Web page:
This article is the second half of Social Cities director Milton Friesen's report from a recent trip to Dallas for the Congress for the New Urbanism. For part I, which looked at the workshop and the code, click here.
It is worth asking why we would want to consider this alternative way of designing our communities and cities. If our current way of building and developing are deemed sufficient, then form-based codes are a distraction or a peculiar niche.
If, however, our current patterns of spreading out, being fully dependent on cars, and keeping various uses of city space completely separate make it nearly impossible to make substantive changes to our over-use of materials, land, fuel, and other resources, then the possibility that we could bake more intelligent and efficient ways of living into the spatial design of our cities is appealing and needed.
The theme that the Congress for the New Urbanism president, Lynne Richards, challenged us with during her presidential address was to continue to focus on “building places people love.” It may be that the places we love are also very much like the places we need.
By the end of the day, working amid the street noise, sun, and constant collegial exchanges, we had decided which streets would form the A level street network (best for pedestrian, exchange, and intensity), which would be the B level network (used for delivering freight and moving cars), what the levels of building height, design, and density would be block-by-block, and how our various proposals would integrate with existing boundary spaces.
Our goal was to propose a way of supporting downtown development that would give rise to human flourishing through intelligent infrastructure. While this was an exercise and not something that would be enacted, each proposal reflected a collaborative process (workshop participants in this case, a wider network of citizens in actual practice) that yielded fruitful and pleasant street connections.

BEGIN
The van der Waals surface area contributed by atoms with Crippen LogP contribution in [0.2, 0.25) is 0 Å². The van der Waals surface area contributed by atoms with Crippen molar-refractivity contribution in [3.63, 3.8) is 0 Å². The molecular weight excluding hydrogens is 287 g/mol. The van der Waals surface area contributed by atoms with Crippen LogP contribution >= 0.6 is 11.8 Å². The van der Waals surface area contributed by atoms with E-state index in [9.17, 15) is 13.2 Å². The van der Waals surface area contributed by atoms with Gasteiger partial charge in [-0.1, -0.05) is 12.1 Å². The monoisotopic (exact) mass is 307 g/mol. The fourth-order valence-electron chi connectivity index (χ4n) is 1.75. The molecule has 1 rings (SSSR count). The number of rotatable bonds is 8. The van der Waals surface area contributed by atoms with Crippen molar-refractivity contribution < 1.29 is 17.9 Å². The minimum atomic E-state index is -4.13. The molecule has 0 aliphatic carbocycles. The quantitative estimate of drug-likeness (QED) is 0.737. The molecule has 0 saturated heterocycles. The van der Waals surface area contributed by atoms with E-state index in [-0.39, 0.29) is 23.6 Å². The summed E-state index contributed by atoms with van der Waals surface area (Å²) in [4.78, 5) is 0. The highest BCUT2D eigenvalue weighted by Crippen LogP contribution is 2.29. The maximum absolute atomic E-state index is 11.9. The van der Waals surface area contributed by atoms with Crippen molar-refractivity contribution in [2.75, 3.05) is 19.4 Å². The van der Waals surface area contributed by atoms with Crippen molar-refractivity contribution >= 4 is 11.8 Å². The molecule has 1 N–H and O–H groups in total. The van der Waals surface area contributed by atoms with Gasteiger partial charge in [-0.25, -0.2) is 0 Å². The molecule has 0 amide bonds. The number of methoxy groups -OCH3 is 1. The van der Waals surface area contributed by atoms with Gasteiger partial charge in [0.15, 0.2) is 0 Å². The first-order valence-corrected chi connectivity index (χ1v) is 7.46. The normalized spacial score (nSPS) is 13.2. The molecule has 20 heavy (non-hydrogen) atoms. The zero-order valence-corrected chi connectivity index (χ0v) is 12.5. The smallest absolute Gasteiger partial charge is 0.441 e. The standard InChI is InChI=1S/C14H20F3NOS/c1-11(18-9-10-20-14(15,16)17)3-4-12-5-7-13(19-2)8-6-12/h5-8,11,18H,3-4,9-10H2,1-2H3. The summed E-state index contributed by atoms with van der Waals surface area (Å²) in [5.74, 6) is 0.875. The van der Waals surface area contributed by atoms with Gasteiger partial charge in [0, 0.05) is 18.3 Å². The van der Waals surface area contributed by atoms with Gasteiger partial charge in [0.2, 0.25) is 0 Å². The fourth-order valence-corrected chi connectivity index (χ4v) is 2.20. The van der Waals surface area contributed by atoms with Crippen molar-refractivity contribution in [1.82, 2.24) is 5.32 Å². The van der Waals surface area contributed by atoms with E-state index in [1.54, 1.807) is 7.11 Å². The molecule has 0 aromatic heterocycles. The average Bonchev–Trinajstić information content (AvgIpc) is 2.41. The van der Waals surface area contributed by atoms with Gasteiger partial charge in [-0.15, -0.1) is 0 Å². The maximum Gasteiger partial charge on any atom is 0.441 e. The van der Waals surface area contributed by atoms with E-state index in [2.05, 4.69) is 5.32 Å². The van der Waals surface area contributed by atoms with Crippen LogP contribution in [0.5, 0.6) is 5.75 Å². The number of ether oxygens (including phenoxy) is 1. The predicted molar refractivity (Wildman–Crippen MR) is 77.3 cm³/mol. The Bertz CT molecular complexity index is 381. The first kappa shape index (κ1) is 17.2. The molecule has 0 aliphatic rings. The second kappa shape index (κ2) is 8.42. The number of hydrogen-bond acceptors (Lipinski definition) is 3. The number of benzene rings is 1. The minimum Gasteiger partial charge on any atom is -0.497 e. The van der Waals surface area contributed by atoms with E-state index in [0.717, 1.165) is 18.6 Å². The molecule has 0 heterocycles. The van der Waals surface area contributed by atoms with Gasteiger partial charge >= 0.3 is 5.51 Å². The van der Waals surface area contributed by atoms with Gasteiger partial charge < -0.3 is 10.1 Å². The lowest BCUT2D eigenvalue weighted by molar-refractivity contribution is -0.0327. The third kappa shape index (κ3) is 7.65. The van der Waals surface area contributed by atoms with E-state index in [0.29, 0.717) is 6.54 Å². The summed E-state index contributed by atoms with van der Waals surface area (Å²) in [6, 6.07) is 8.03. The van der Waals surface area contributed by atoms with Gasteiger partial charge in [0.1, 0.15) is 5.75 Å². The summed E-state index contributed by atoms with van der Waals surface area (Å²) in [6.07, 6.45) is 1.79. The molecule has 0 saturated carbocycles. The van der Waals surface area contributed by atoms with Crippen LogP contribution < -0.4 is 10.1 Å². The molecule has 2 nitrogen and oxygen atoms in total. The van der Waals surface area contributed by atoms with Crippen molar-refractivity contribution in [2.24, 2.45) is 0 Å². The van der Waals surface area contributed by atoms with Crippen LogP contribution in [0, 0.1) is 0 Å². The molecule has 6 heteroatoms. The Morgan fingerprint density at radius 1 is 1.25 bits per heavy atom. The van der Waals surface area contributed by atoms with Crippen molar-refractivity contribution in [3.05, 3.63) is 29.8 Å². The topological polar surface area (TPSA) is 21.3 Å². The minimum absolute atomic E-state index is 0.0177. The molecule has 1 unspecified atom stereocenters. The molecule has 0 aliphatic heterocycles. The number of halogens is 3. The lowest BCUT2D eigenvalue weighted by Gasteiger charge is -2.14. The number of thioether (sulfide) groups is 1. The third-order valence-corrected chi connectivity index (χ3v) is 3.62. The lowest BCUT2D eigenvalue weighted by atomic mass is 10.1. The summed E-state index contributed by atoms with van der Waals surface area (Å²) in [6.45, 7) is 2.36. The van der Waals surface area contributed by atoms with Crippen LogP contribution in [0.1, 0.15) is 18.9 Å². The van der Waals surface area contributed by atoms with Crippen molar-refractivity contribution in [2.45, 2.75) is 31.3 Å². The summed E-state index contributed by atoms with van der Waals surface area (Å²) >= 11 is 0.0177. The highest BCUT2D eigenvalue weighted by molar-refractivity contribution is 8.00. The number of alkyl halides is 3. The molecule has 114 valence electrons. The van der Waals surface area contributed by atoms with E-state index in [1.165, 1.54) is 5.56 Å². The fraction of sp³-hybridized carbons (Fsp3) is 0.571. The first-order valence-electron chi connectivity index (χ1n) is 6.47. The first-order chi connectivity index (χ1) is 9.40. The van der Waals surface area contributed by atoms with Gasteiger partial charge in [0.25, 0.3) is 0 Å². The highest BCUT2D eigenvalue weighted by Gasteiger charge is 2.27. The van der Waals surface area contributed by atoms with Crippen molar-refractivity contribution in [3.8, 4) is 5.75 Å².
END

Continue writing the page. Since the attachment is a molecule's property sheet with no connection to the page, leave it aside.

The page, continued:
The imagined network of buildings, streets, sidewalks, and corridors led to new relationships between the farmers market and downtown, considerations for traffic flows in and out of the area, and levels of building density that would improve street-level life over time rather than detract from it. It also left a full range of opportunities open for commercial and residential negotiations over time.
What we need from our communities and cities today is not as different from what we needed in the past as we may think. True, our expectations for a wireless connection are different than they were in a Madrid in the 15th century, but our need for mobility, equality, significance, and meaningful connection to a wide range of people is not different.
We know that geographical distance degrades social ties. We also know that the weaker social ties are, the less we trust each other. And where trust is lower and neighbourly interactions are fewer, we don’t do as well (not nearly, in some cases) psychologically and physically. It has always been difficult to maintain a rich network of friends and family, but we are learning that the design of our communities can make that challenge even more difficult.
Baking in design ideas that are compatible with social, ecological, economic and other aspects of human flourishing seems prudent. As we develop new places, it is worth thinking about how the interactions of law and design, paper and code, could give rise to what we love and need. What we have already built can be enriched, re-worked, or adapted. There is a great deal of hope in thinking about how the seemingly dull and seldom-seen DNA of our cities could be reworked to generate greater equity, enhanced belonging, and decreased ecological impact—a more human habitat. Seems worthwhile.